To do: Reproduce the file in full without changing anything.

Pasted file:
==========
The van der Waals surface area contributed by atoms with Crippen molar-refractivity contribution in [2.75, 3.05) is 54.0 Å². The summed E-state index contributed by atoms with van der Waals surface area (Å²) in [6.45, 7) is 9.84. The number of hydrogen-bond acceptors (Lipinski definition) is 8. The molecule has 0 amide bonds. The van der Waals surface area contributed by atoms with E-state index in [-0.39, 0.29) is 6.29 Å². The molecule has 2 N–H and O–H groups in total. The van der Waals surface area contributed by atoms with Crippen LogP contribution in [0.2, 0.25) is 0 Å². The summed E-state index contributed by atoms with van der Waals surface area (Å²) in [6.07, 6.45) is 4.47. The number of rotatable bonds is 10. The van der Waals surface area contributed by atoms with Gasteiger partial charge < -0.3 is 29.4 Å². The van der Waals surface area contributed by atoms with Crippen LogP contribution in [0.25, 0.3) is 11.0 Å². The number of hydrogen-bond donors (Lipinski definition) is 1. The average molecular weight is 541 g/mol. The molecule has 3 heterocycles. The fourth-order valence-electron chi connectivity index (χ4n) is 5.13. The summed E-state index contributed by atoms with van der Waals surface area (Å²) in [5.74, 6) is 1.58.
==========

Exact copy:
The van der Waals surface area contributed by atoms with Crippen molar-refractivity contribution in [2.75, 3.05) is 54.0 Å². The summed E-state index contributed by atoms with van der Waals surface area (Å²) in [6.45, 7) is 9.84. The number of hydrogen-bond acceptors (Lipinski definition) is 8. The molecule has 0 amide bonds. The van der Waals surface area contributed by atoms with E-state index in [-0.39, 0.29) is 6.29 Å². The molecule has 2 N–H and O–H groups in total. The van der Waals surface area contributed by atoms with Crippen LogP contribution in [0.2, 0.25) is 0 Å². The summed E-state index contributed by atoms with van der Waals surface area (Å²) in [6.07, 6.45) is 4.47. The number of rotatable bonds is 10. The van der Waals surface area contributed by atoms with Gasteiger partial charge < -0.3 is 29.4 Å². The van der Waals surface area contributed by atoms with Crippen LogP contribution in [0.25, 0.3) is 11.0 Å². The number of hydrogen-bond donors (Lipinski definition) is 1. The average molecular weight is 541 g/mol. The molecule has 3 heterocycles. The fourth-order valence-electron chi connectivity index (χ4n) is 5.13. The summed E-state index contributed by atoms with van der Waals surface area (Å²) in [5.74, 6) is 1.58.